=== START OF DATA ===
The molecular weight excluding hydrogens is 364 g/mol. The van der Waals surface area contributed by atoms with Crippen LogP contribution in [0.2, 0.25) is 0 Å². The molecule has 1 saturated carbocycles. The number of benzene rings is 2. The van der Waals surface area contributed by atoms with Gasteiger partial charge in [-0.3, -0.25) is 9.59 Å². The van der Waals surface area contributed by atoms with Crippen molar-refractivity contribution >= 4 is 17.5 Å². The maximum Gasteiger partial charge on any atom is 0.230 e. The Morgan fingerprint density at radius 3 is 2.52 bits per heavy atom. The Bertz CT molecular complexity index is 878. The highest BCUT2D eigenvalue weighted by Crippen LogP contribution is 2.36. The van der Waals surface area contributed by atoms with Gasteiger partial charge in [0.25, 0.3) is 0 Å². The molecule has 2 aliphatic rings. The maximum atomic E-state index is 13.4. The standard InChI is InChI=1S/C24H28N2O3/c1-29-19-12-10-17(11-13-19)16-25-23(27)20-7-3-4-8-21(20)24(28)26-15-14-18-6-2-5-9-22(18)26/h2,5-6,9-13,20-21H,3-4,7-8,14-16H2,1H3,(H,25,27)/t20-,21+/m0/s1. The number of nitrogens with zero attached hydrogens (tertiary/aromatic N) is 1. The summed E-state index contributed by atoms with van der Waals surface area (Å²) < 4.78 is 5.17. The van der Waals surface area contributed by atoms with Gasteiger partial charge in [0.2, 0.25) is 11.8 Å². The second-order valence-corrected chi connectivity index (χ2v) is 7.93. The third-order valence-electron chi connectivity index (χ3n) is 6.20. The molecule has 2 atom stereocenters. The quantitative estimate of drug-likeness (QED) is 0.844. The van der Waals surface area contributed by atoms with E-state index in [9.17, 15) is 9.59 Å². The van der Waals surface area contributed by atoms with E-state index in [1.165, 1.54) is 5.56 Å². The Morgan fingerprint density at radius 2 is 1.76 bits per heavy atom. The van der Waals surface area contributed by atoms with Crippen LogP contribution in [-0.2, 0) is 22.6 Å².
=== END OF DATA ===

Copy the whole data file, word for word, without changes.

The molecular weight excluding hydrogens is 364 g/mol. The van der Waals surface area contributed by atoms with Crippen LogP contribution in [0.2, 0.25) is 0 Å². The molecule has 1 saturated carbocycles. The number of benzene rings is 2. The van der Waals surface area contributed by atoms with Gasteiger partial charge in [-0.3, -0.25) is 9.59 Å². The van der Waals surface area contributed by atoms with Crippen molar-refractivity contribution >= 4 is 17.5 Å². The maximum Gasteiger partial charge on any atom is 0.230 e. The Morgan fingerprint density at radius 3 is 2.52 bits per heavy atom. The Bertz CT molecular complexity index is 878. The highest BCUT2D eigenvalue weighted by Crippen LogP contribution is 2.36. The van der Waals surface area contributed by atoms with Gasteiger partial charge in [0.25, 0.3) is 0 Å². The molecule has 2 aliphatic rings. The maximum atomic E-state index is 13.4. The standard InChI is InChI=1S/C24H28N2O3/c1-29-19-12-10-17(11-13-19)16-25-23(27)20-7-3-4-8-21(20)24(28)26-15-14-18-6-2-5-9-22(18)26/h2,5-6,9-13,20-21H,3-4,7-8,14-16H2,1H3,(H,25,27)/t20-,21+/m0/s1. The number of nitrogens with zero attached hydrogens (tertiary/aromatic N) is 1. The summed E-state index contributed by atoms with van der Waals surface area (Å²) < 4.78 is 5.17. The van der Waals surface area contributed by atoms with Gasteiger partial charge in [0.2, 0.25) is 11.8 Å². The second-order valence-corrected chi connectivity index (χ2v) is 7.93. The third-order valence-electron chi connectivity index (χ3n) is 6.20. The molecule has 2 atom stereocenters. The quantitative estimate of drug-likeness (QED) is 0.844. The van der Waals surface area contributed by atoms with E-state index in [9.17, 15) is 9.59 Å². The van der Waals surface area contributed by atoms with E-state index in [1.165, 1.54) is 5.56 Å². The Morgan fingerprint density at radius 2 is 1.76 bits per heavy atom. The van der Waals surface area contributed by atoms with Crippen LogP contribution in [-0.2, 0) is 22.6 Å².